There has never been a time when so much data existed about human behavior. What many of us buy, sell, like, dislike, read, and tell our friends is recorded on the internet thanks to sites like Facebook. To social scientists, the company is sitting on a gold mine.
Some of that information is public, but much is not, and the company’s reach is so vast most people don’t know how far it extends. Several research projects that use Facebook data have ended as high-profile privacy-breach scandals in part because subjects didn’t know they were being studied. In the most recent and possibly the largest data breach at the company, an academic harvested information about millions of Facebook users and shared it with Cambridge Analytica, a firm that advised the Trump campaign.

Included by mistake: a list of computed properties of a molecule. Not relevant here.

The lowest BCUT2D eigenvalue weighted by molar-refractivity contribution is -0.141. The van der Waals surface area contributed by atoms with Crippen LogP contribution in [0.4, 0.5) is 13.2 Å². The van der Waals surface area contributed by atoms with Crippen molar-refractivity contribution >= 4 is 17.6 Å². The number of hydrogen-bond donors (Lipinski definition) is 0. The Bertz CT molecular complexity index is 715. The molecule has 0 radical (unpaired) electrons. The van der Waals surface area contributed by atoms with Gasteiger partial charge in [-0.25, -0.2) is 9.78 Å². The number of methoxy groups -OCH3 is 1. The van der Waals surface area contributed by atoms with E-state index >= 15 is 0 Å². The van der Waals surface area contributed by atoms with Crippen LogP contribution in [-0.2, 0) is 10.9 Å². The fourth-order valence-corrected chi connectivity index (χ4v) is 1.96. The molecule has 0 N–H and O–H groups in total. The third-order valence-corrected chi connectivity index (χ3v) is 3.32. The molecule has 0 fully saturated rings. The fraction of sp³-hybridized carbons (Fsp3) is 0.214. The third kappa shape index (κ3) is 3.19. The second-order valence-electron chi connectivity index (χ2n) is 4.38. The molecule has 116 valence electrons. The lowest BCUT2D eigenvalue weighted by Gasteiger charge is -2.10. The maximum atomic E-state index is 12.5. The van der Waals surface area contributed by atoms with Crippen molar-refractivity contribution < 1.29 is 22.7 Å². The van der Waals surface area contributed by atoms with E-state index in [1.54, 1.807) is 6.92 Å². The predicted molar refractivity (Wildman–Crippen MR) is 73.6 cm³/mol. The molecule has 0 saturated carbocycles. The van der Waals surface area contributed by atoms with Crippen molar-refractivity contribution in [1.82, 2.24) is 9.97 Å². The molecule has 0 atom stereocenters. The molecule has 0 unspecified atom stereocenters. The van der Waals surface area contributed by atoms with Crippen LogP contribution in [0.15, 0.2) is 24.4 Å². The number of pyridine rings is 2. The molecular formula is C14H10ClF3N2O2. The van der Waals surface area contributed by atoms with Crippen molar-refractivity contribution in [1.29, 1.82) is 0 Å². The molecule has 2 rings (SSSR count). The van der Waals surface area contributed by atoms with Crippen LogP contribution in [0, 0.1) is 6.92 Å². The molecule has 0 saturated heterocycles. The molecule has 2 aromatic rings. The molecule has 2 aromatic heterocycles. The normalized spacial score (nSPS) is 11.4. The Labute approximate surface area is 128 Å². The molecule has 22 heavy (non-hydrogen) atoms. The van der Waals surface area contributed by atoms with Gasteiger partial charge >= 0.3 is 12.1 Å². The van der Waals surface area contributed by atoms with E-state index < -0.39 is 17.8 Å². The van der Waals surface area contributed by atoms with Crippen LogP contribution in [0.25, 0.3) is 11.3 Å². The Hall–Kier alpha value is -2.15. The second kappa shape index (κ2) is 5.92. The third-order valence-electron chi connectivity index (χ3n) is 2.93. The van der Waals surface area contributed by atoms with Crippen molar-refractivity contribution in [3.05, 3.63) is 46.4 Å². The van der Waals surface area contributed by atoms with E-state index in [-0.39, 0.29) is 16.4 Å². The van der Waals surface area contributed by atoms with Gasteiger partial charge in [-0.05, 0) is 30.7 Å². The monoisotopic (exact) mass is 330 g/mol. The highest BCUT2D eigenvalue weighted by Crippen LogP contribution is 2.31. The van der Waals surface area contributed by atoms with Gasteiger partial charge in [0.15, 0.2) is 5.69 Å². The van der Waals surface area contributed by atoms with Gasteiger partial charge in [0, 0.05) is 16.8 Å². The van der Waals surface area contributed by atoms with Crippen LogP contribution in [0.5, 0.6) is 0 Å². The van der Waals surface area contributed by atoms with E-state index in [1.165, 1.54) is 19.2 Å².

One might think that in the wake of that scandal, Facebook would lock academics out. That’s what Gary King, a political scientist at Harvard University who has pitched Facebook about opening up its data for research, expected. He met with Facebook officials right before the Cambridge Analytica news broke and, to his surprise, he got a call a few days later. They wanted him to study the company’s impact on elections.